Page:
Microelectronics also came to the fore in business, industrygovernment, and other sectors. Microprocessor-based equipment proliferated, ranging from automatic teller machines ATMs and point-of-sale terminals in retail stores to automated factory assembly systems and office workstations. By mid-1986 memory ICs with a capacity of 262,144 bits binary digits were available. In fact, Gordon E. Mooreone of the founders of Intel, observed as early as 1965 that the complexity of ICs was approximately doubling every 18—24 months, which was still the case in 2000.

History of telecommunication

Moore's lawIn 1965 Gordon E. Moore observed that the number of transistors on a computer chip was doubling about every 18—24 months. Compound semiconductor materials Many semiconductor materials other than silicon and germanium exist, and they have different useful properties.

Silicon carbide is a compound semiconductor, the only one composed of two elements from column IV of the periodic table. It is particularly suited for making devices for specialized high-temperature applications. Other compounds formed by combining elements from column III of the periodic table—such as aluminum, gallium, and indium—with elements from column V—such as phosphorus, arsenic, and antimony—are of particular interest.

These so-called III-V compounds are used to make semiconductor devices the development of electronic communication in the early 19th century emit light efficiently or that operate at exceptionally high frequencies. A remarkable characteristic of these compounds is that they can, in effect, be mixed together. One can produce gallium arsenide or substitute aluminum for some of the gallium or also substitute phosphorus for some of the arsenic.

When this is done, the electrical and optical properties of the material are subtly changed in a continuous fashion in proportion to the amount of aluminum or phosphorus used. Except for silicon carbidethese compounds have the same crystal structure. This makes possible the gradation of compositionand thus the properties, of the semiconductor material within one continuous crystalline body.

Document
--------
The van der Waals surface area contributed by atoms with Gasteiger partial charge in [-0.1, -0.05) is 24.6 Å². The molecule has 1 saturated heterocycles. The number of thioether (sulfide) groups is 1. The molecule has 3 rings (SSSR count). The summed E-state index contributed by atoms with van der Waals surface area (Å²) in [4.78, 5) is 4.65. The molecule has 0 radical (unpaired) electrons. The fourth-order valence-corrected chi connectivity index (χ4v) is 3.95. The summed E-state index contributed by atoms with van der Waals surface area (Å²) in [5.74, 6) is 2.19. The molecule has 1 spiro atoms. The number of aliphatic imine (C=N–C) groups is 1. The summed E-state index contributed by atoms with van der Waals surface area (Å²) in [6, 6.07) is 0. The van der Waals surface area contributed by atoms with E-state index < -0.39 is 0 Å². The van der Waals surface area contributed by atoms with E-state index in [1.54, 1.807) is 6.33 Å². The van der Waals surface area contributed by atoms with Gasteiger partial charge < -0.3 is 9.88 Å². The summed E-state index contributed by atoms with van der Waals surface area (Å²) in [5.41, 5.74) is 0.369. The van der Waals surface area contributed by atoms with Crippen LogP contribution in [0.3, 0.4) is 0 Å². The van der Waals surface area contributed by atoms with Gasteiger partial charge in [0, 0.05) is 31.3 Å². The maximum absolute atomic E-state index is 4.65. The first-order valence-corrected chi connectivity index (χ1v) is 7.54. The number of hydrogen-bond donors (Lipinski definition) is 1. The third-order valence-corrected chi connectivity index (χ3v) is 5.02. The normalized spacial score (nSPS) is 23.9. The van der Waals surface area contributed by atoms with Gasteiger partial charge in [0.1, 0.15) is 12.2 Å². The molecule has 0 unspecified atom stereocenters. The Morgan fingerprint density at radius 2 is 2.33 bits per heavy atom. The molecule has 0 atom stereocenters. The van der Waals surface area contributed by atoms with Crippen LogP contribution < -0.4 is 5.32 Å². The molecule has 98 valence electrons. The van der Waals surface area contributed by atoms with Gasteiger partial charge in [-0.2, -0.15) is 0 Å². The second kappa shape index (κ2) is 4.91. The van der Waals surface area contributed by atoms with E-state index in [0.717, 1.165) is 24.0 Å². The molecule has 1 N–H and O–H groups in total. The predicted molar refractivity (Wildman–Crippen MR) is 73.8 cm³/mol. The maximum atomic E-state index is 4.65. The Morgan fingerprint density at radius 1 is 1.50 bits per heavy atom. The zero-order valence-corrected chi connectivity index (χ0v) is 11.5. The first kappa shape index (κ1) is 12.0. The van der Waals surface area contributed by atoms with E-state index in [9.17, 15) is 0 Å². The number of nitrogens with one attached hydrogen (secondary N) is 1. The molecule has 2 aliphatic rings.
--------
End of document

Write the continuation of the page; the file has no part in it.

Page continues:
Modern material-processing techniques allow these compositional changes to be controlled accurately on an atomic scale. These characteristics are exploited in making semiconductor lasers that produce light of any given wavelength within a considerable range. Such lasers are used, for example, in compact disc players and as light sources for optical fibre communication.

Digital electronics Computers understand only two numbers, 0 and 1, and do all their arithmetic operations in this binary mode. Many electrical and electronic devices have two states: A light switch is a familiar example, as are vacuum tubes and transistors. Because computers have been a major application for integrated circuits from their beginning, digital integrated circuits have become commonplace.


It has thus become easy to design electronic systems that use digital language to control their functions and to communicate with other systems. A major advantage in using digital methods is that the accuracy of a stream of digital signals can be verified, and, if necessary, errors can be corrected. An example is the sound from a phonograph recordwhich always contains some extraneous sound from the surface of the recording groove even when the record is new.

The noise becomes more pronounced with wear. Contrast this with the the development of electronic communication in the early 19th century from a digital compact disc recording. No sound is heard that was not present in the recording studio.

The disc and the player contain error-correcting features that remove any incorrect pulses perhaps arising from dust on the disc from the information as it is read from the disc. As electronic systems become more complex, it is essential that errors produced by noise be removed; otherwise, the systems may malfunction. Many electronic systems are required to operate in electrically noisy environmentssuch as in an automobile.

The only practical way to assure immunity from noise is to make such a system operate digitally. In principle it is possible to correct for any arbitrary number of errors, but in practice this may not be possible.

The amount of extra information that must be handled to correct for large rates of error reduces the capacity of the system to handle the desired information, and so trade-offs are necessary. A consequence of the veritable explosion in the number and kinds of electronic systems has been a sharp growth in the electrical noise level of the environment. Any electrical system generates some noise, and all electronic systems are to some degree susceptible to disturbance from noise. The noise may be conducted along wires connected to the system, or it may be radiated through the air.